As we move towards summer and the weather begins to warm up, snake activity also increases, and snakes become quite prevalent within the environment. This is particularly evident in the northern suburbs, where much of suburbia is surrounded by bushland, rivers and creeks and open park land. Most of the time snakes are far more interested in avoiding interactions with larger beings such as humans and pets, however if they feel threatened they certainly will become aggressive in an attempt to defend themselves.
Encounters between cats and dogs and snakes are quite common, as cats and dogs are innately inquisitive creatures and will seek to investigate and often try and catch a snake, and being bitten is a common consequence.
So it is very important to try and recognize the signs of snake bite as early as possible, in order to try and instigate treatment as soon as possible to maximize the chance for a positive outcome.
The first, and most important piece of advice to give, is that if you suspect your pet may have been bitten by a snake for whatever reason, seek veterinary attention immediately. Take your pet to the nearest veterinary clinic in the area. Do not wait to see if the signs progress, because half an hour can make the difference between a full recovery and a potentially fatal outcome. The best-case scenario is a trip to the vet with a false alarm at the end, if it turns out your pet hasn’t been bitten.
What are the signs to look out for in the instance of a snake bite?
Shortly after being bitten by a snake, cats and dogs will often vomit as a result of the toxins that have been injected into the blood. They will often become wobbly on their legs, and can sometimes collapse and not be able to walk at all. Often owners describe them as looking as though they are drunk. These are the initial signs of a snake bite.
BUT, after these initial signs, animals can appear to be getting better, as the vomiting stops and the wobbliness improves. However, it is important not to take this as a sign that everything is fine. This temporary state of improvement is quite common, and it does not persist. Shortly after this period, animals can start to deteriorate very quickly. The most noticeable signs being an animal who is struggling to breath, unable to walk and gone ‘floppy’, and having very dilated pupils that do not constrict when a light is shone into them. These signs are a result of the snake’s neurotoxin causing paralysis, and these can progress to complete respiratory arrest and death within a short period of time.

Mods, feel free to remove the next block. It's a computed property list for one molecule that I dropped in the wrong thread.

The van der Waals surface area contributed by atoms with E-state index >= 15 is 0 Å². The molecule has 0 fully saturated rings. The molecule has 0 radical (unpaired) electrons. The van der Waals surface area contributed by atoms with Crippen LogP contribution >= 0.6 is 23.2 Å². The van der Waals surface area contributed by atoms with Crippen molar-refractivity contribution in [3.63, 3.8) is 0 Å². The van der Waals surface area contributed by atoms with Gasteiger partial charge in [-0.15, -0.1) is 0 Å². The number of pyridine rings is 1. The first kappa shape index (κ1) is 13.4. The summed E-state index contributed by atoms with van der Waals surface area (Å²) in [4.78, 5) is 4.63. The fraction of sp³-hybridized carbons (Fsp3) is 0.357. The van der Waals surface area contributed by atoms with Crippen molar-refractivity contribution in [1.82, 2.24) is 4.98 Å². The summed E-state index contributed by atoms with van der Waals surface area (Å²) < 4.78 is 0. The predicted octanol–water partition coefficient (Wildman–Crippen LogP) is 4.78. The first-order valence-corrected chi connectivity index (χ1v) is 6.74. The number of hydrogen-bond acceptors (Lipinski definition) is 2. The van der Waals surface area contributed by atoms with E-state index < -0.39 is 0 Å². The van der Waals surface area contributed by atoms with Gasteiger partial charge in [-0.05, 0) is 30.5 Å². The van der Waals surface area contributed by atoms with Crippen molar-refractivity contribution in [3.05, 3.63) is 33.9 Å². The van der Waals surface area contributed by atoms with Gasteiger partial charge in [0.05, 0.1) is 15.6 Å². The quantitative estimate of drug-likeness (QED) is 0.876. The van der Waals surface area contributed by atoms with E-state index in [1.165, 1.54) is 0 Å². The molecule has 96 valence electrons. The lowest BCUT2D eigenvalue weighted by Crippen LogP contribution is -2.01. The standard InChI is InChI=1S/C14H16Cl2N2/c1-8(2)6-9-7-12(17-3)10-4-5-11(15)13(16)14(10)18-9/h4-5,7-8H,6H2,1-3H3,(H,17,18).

How do we confirm that an animal has been bitten by a snake?
Once your pet has arrived at the vet clinic there are a few ways that we can help determine whether or not they have been bitten. Sometimes the signs that they are showing make the diagnosis very obvious and treatment is initiated immediately. Other times, when the signs may be in the early stages, there are a few tests (blood and urine) that can be performed to help us identify a snake bite victim. It is NOT common to find the actual bite site in animals, although sometimes it can be seen if they animal has been bitten on the face. If a positive diagnosis is confirmed then treatment is started immediately.
What is the treatment for a snake bite?
The main treatment for a snake envenomation is anti-venom. In Victoria the anti-venom which is used is Tiger-Brown snake combined. This anti venom treats both tiger and brown snake envenomation (the 2 most common snakes in this area), but also covers most of the other snakes that occur in Victoria. This means that it is not important to identify the type of snake that has bitten your pet, as the anti-venom will cover whatever bite it is. So NEVER place yourself in danger by trying to catch the snake and bring it into the vet clinic, as this is not necessary. If you are concerned about a snake living around your house, it is best to call a local snake catcher, who is a trained professional who can come and remove the snake for you.
Anti-venom comes in singular vials, and the total number of vials required to treat a snake bite victim varies based upon the severity of the signs shown by the patient. The more severe the signs then the more anti-venom that is required. If animals are in respiratory failure they can require mechanical ventilation as well as the anti-venom takes time to reduce the toxins affects. The length of time animals can require ventilation for varies, but is usually between 12-24 hours.
Severe cases will require an extended stay in hospital as their muscles and nerves recover from the effects of the toxin, and there is often significant nursing care involved in getting these animals back to their healthy self. However, cases that are treated rapidly and aggressively can sometimes be out of hospital within 48 hours. This outlines the importance of early detection and treatment!
What is the prognosis for my pet if they have been bitten by a snake?
If left untreated snake bites almost always result in death of the animal. However if treatment is instigated early in the course of the envenomation the prognosis is quite favourable. As time since the bite increases and signs progress, then the prognosis worsens. However in the recent summer (2015/2016), out of approximately 70 snake bites that we treated here at Bundoora Vet Clinic, we were able to save approximately 87% of cases.
So the most important message is if you suspect your pet may have been bitten by a snake, then have them seen immediately.
How to try and avoid your pet being bitten by a snake?
As we all know, sometimes in life some things are unavoidable, and as long as there are snakes around, there will be snake bites. However there are some ways that can try to prevent your pet from becoming the victim: